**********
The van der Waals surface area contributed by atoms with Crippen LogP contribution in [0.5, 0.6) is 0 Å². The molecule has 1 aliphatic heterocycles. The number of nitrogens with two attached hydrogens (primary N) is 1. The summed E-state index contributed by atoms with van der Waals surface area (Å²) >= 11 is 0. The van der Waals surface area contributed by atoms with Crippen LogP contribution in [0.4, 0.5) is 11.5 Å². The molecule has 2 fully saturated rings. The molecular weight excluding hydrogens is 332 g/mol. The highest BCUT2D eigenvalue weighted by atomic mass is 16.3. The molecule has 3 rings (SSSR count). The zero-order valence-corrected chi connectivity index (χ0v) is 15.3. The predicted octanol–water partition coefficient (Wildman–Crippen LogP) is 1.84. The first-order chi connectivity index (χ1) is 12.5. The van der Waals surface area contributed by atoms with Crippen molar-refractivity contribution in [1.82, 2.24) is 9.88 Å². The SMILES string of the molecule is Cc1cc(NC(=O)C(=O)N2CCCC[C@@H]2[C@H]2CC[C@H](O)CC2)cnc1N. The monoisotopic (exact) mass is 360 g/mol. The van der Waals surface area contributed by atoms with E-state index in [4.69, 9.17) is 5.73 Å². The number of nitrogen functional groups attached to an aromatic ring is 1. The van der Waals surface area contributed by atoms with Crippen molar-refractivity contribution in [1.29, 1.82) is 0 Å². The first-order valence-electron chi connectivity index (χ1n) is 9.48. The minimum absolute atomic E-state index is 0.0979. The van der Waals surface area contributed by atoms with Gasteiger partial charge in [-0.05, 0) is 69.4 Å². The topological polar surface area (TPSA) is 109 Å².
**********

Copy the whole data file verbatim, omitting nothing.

The van der Waals surface area contributed by atoms with Crippen LogP contribution in [0.5, 0.6) is 0 Å². The molecule has 1 aliphatic heterocycles. The number of nitrogens with two attached hydrogens (primary N) is 1. The summed E-state index contributed by atoms with van der Waals surface area (Å²) >= 11 is 0. The van der Waals surface area contributed by atoms with Crippen LogP contribution in [0.4, 0.5) is 11.5 Å². The molecule has 2 fully saturated rings. The molecular weight excluding hydrogens is 332 g/mol. The highest BCUT2D eigenvalue weighted by atomic mass is 16.3. The molecule has 3 rings (SSSR count). The zero-order valence-corrected chi connectivity index (χ0v) is 15.3. The predicted octanol–water partition coefficient (Wildman–Crippen LogP) is 1.84. The first-order chi connectivity index (χ1) is 12.5. The van der Waals surface area contributed by atoms with Crippen molar-refractivity contribution in [1.82, 2.24) is 9.88 Å². The SMILES string of the molecule is Cc1cc(NC(=O)C(=O)N2CCCC[C@@H]2[C@H]2CC[C@H](O)CC2)cnc1N. The monoisotopic (exact) mass is 360 g/mol. The van der Waals surface area contributed by atoms with E-state index in [4.69, 9.17) is 5.73 Å². The number of nitrogen functional groups attached to an aromatic ring is 1. The van der Waals surface area contributed by atoms with Crippen molar-refractivity contribution in [1.29, 1.82) is 0 Å². The first-order valence-electron chi connectivity index (χ1n) is 9.48. The minimum absolute atomic E-state index is 0.0979. The van der Waals surface area contributed by atoms with Gasteiger partial charge in [-0.05, 0) is 69.4 Å². The topological polar surface area (TPSA) is 109 Å².